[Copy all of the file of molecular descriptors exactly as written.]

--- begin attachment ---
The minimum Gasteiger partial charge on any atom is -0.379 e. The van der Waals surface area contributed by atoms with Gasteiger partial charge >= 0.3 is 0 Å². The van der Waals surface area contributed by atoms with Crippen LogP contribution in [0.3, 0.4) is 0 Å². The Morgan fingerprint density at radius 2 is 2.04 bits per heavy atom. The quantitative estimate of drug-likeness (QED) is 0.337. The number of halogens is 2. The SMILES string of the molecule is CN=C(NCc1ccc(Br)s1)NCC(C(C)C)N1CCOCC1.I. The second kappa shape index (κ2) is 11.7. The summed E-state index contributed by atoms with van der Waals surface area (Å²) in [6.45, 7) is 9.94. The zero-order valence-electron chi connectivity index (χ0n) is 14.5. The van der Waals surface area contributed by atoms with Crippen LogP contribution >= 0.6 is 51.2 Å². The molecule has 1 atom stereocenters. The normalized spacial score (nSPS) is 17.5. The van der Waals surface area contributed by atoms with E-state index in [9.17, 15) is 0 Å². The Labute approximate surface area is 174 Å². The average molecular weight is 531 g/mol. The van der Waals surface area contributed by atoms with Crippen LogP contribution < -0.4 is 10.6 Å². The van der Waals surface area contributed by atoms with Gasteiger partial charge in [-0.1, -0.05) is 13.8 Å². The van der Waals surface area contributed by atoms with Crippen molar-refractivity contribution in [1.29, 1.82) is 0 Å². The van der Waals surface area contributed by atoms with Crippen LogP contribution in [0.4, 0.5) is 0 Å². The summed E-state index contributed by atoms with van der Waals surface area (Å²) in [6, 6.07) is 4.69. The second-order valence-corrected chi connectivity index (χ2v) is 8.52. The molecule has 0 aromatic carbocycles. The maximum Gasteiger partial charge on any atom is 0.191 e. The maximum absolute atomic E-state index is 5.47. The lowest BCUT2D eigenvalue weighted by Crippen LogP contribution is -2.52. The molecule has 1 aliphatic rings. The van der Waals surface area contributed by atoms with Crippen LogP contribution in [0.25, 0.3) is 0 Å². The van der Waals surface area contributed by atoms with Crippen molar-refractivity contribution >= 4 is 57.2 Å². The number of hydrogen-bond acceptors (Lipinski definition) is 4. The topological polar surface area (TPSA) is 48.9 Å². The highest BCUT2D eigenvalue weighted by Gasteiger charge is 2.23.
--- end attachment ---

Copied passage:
The minimum Gasteiger partial charge on any atom is -0.379 e. The van der Waals surface area contributed by atoms with Gasteiger partial charge >= 0.3 is 0 Å². The van der Waals surface area contributed by atoms with Crippen LogP contribution in [0.3, 0.4) is 0 Å². The Morgan fingerprint density at radius 2 is 2.04 bits per heavy atom. The quantitative estimate of drug-likeness (QED) is 0.337. The number of halogens is 2. The SMILES string of the molecule is CN=C(NCc1ccc(Br)s1)NCC(C(C)C)N1CCOCC1.I. The second kappa shape index (κ2) is 11.7. The summed E-state index contributed by atoms with van der Waals surface area (Å²) in [6.45, 7) is 9.94. The zero-order valence-electron chi connectivity index (χ0n) is 14.5. The van der Waals surface area contributed by atoms with Crippen LogP contribution >= 0.6 is 51.2 Å². The molecule has 1 atom stereocenters. The normalized spacial score (nSPS) is 17.5. The van der Waals surface area contributed by atoms with E-state index in [9.17, 15) is 0 Å². The Labute approximate surface area is 174 Å². The average molecular weight is 531 g/mol. The van der Waals surface area contributed by atoms with Crippen LogP contribution < -0.4 is 10.6 Å². The van der Waals surface area contributed by atoms with Gasteiger partial charge in [-0.1, -0.05) is 13.8 Å². The van der Waals surface area contributed by atoms with Crippen molar-refractivity contribution in [1.29, 1.82) is 0 Å². The van der Waals surface area contributed by atoms with Crippen LogP contribution in [0.4, 0.5) is 0 Å². The summed E-state index contributed by atoms with van der Waals surface area (Å²) in [6, 6.07) is 4.69. The second-order valence-corrected chi connectivity index (χ2v) is 8.52. The molecule has 0 aromatic carbocycles. The maximum Gasteiger partial charge on any atom is 0.191 e. The maximum absolute atomic E-state index is 5.47. The lowest BCUT2D eigenvalue weighted by Crippen LogP contribution is -2.52. The molecule has 1 aliphatic rings. The van der Waals surface area contributed by atoms with Crippen LogP contribution in [0.25, 0.3) is 0 Å². The van der Waals surface area contributed by atoms with Crippen molar-refractivity contribution >= 4 is 57.2 Å². The number of hydrogen-bond acceptors (Lipinski definition) is 4. The topological polar surface area (TPSA) is 48.9 Å². The highest BCUT2D eigenvalue weighted by Gasteiger charge is 2.23.